Part 2: A Bird’s-Eye View Of The Search & Display Lumascapes

Welcome to Part 2 of the “A Bird’s-Eye View of the Search and Display Lumascapes.” In Part 1 last month, we covered two main topics:

  1. There is no à la carte targeting data in SEM
  2. Display is not catered to the long tail

My third topic is an important one; it encompasses both the defining similarities and differences in the operation and infrastructure of search and display landscapes: display looks like search.

This is an extension of my last point in the previous article, which explained that display is not catered to the long tail. However, since search caters to the long tail, it is, by design, a one-stop shop. My previous point highlighted the various components needed to execute a display buy vs. a search buy.

The one thing we need to note is that search engines incorporate a lot of the tools that are classified as “third party” in display.

 

For example, in the display Lumascape, there is an entire category devoted to creative optimization. In search, the creative is optimized automatically by the search engine.

At the end of the day, search engine functions mirror those of an ad exchange, DSP, creative optimization company, and, in some cases, media planning and analytics. These components, unlike in display, are built into one solution.

Another way that search acts like a one-stop shop is for purchase intent. In display, third-party data is used to determine purchase intent and consumer preference, and those insights are then bundled with advertising impressions.

In search, the purchase intent is coming from a search, and then the ads are being shown directly in the results. The engine takes care of the bundling, as opposed to display, where the buyer is responsible.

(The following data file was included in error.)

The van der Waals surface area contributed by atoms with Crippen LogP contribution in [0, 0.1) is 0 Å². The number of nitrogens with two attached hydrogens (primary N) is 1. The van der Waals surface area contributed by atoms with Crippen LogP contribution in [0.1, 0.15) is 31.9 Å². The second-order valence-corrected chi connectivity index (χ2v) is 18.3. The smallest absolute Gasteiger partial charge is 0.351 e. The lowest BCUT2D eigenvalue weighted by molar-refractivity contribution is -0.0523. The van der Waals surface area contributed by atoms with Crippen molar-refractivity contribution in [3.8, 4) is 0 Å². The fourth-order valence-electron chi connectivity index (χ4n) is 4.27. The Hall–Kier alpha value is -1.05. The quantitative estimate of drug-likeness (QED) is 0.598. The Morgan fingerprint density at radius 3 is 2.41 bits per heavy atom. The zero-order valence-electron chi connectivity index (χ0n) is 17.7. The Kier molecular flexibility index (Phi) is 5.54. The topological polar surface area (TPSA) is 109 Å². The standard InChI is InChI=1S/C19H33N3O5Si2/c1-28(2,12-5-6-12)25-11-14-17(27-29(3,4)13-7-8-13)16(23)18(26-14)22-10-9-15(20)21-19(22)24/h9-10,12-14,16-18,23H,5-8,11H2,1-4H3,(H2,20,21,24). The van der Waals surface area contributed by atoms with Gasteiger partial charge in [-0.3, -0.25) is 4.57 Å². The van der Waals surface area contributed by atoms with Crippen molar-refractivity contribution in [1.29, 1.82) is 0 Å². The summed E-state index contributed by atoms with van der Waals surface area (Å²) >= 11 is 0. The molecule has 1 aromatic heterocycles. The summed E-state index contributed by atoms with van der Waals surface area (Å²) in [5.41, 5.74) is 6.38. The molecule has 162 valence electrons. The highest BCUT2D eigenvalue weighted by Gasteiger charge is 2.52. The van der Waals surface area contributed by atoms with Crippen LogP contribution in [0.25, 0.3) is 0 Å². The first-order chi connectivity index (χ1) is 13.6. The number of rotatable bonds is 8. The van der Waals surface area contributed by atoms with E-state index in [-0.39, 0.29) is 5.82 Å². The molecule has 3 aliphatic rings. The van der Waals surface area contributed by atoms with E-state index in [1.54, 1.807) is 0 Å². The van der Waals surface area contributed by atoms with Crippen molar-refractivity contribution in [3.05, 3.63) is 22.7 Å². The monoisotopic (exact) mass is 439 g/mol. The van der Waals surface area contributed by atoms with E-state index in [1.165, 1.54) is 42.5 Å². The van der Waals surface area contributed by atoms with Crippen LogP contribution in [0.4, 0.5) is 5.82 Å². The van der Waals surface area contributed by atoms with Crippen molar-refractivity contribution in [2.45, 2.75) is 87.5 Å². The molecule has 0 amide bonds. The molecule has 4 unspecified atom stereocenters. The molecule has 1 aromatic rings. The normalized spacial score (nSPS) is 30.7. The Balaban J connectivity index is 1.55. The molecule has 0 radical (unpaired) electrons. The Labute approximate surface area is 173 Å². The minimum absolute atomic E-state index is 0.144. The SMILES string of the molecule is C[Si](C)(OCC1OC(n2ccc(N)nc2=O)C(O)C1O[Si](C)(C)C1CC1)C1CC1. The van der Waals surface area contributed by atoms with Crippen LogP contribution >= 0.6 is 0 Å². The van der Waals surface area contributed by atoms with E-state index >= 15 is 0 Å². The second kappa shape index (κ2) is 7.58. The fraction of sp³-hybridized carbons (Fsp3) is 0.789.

Looking deeper into the similarities and the core differences, it has become glaringly apparent that display is looking more like search. While the infrastructure is built differently, the components needed to buy auction-based media don’t change very much.

Display appears more convoluted than search simply because there’s more flexibility. With greater freedom comes more choices, and picking the right mix of vendors, in-house technology and audience insight is the key to success in both the search and display spaces.

There is no perfect line of communication with consumers, even if they are customers (or not). Whether in search or display, marketers of all sizes should be thinking about their media channels from the audience perspective.

Think email is easy? Try dealing with a CRM or mailing company and then making smart product recommendations. Social? If you can tell me the dollar value of a Facebook Like, I’ll agree. Even if you have consumers on your site this very moment, you’re probably trying to incorporate offline purchase data and landing page optimization while gathering data, all at once.

The overarching theme from my three observations below highlights the benefits of both the search and display marketplaces.

  1. There is no à la carte targeting data in SEM
  2. Display is not catered to the long tail
  3. Display looks like search

It’s clear that the data targeting opportunities are greater in display and that search will continue to reign in the long tail market. What is unclear is how these two channels will look in five years or ten years.

Will display continue to evolve and look more like search? Try morphing your own display and search lumascape to see where you think the industry is headed.

Opinions expressed in the article are those of the guest author and not necessarily Search Engine Land.

Related Topics: Channel: Display | Search & Display

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About The Author: is Director of Product Management at Magneticand is responsible for the strategic direction and innovation for Magnetic's product offerings.

Connect with the author via: Email | Twitter



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